Yada yada yada books yada

I’m adding this woman’s blog to my List O’ Blogs.

When I was a kid, I used to borrow Garfield books from my friend Tricia and take them to the pool with us. After we’d scored good chairs and marked them clearly with our unicorn towels, she’d say, “Come on, let’s get in the water now,” and I’d be like, sure, yeah, definitely, just five more pages and I’ll meet you there. And then half an hour later she’d splash me to get my attention, and my first response was rage that she’d gotten her own Garfield book wet. WHAT IF IT HAD SMUDGED! This was nine-year old Sarah Brown: too busy reading about a horribly unfunny cat to join your game of Marco Polo. Sometimes I am late to work because I read my shampoo bottle in the shower. Why? Because it is there. There are words on it. The same words as yesterday morning, but that really can’t be helped. If I don’t read them, who will?

We had a bottle of green shampoo called Drama Clean in our shower for a long time last year, and it had half of a joke on it. To get the other half of the joke, you had to buy the matching conditioner. I stared at that every morning for months, reading and re-reading it.

I don’t remember what the joke was.

Book Log – Avoiding Prison and Other Noble Vacation Goals: Adventures in Love and Danger

Avoiding Prison and Other Noble Vacation Goals: Adventures in Love and Danger by Wendy Dale

I really liked this book.

One of the folks I was requesting a book from on PaperBackSwap.com had this on their posted books list, and as the title was funny, I added it to the request on a whim. It’s a first book, so my expectations weren’t very high. I was pleasantly surprised.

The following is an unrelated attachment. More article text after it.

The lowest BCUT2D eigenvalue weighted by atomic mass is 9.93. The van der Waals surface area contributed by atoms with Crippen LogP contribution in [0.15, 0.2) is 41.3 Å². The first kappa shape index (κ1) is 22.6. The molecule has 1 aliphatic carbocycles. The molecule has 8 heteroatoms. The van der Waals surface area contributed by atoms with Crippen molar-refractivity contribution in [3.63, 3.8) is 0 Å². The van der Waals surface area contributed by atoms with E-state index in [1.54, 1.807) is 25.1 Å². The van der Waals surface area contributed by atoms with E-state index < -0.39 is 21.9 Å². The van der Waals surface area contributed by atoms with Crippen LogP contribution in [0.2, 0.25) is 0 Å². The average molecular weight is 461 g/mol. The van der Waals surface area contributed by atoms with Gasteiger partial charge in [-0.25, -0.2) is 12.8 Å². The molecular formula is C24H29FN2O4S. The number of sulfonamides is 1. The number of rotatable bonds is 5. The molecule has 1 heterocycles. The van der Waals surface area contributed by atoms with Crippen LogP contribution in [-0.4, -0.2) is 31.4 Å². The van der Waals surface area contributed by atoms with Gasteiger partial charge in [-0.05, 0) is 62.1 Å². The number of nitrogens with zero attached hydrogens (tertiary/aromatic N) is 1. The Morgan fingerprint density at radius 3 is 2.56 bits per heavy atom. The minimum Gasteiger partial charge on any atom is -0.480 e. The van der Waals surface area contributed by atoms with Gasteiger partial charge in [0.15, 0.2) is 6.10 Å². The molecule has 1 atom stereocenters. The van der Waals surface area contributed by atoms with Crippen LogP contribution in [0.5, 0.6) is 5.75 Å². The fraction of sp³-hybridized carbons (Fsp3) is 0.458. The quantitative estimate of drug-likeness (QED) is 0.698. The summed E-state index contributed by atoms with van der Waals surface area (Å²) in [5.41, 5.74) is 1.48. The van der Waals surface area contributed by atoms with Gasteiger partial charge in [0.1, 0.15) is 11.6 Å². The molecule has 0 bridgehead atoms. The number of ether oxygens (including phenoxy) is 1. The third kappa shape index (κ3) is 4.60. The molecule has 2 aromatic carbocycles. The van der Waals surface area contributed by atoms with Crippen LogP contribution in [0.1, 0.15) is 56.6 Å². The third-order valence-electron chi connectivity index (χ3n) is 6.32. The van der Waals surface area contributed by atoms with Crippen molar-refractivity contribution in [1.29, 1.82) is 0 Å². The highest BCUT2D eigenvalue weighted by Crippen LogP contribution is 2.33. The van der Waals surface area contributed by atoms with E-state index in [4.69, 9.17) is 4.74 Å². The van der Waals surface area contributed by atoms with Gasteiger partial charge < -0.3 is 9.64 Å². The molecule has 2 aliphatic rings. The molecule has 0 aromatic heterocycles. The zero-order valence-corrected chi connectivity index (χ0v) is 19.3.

Ms. Dale has had an interesting third decade of life, a large swath of which involves prisons in Costa Rica. Having been the responsible eldest daughter of her eccentric family growing up, taking care of the house and putting herself through college, she reaches 25 and makes a conscious grab for some irresponsibility of youth. As it happens, she ends up taking on way more responsibility than most 25 year olds, or 45 year olds for that matter.

Her story is interesting and her writing is very witty with none of that first-time-writer unevenness (perhaps because her career has been writing jobs of various sorts). One of the author quotes on the book reads “Mix David Sedaris, Lucille Ball, and a fifth of tequila in a blender… you get Wendy Dale.” That’s roughly accurate. A better description for Atlanta locals would be “Put Hollis Gillespie in Costa Rica with somewhat less cursing… you get Wendy Dale.”

Book Log – The Stupidest Angel

The Stupidest Angel by Christopher Moore

Moore manages to pull characters from his other books Lamb: The Gospel According to Biff, Christ’s Childhood Pal, Practical Demonkeeping, The Lust Lizard of Melancholy Cove, and Island of the Sequined Love Nun in this silly book about a really dumb angel sent to Earth to do the annual Christmas Miracle.

All of Moore’s books fall under my category of Brain Candy. This is no exception.

It is also short. And has Zombies.

Which reminds me that I bought World War Z when I was in Omaha, NE, but I haven’t seen it since… Hmmmm…

Book Log – What Are The Odds? Chance in Everyday Life

What Are The Odds? Chance in Everyday Life by Mike Orkin

My friend J_ from high school recommended this book, and then gave me a copy when he was in town last. He had brought it up when we were discussing coincidence versus omens on our high school drama alumni message board a while back.

It’s a slim book with not much math to it. It covers some basic probability, some long odds stuff like lotteries, and then delves into 4 chapters on gambling (where I learned the rules of craps). The last three chapters are on game theory, such as the Prisoner’s Dilemma, and then attempts to apply game theory to the conflict between NATO and Yugoslavia.

Aside from the rules of craps, I didn’t pick up much new from this book, though I appreciate going over covered grounds in a fresh way. The language is very accessible even to the non mathematically minded.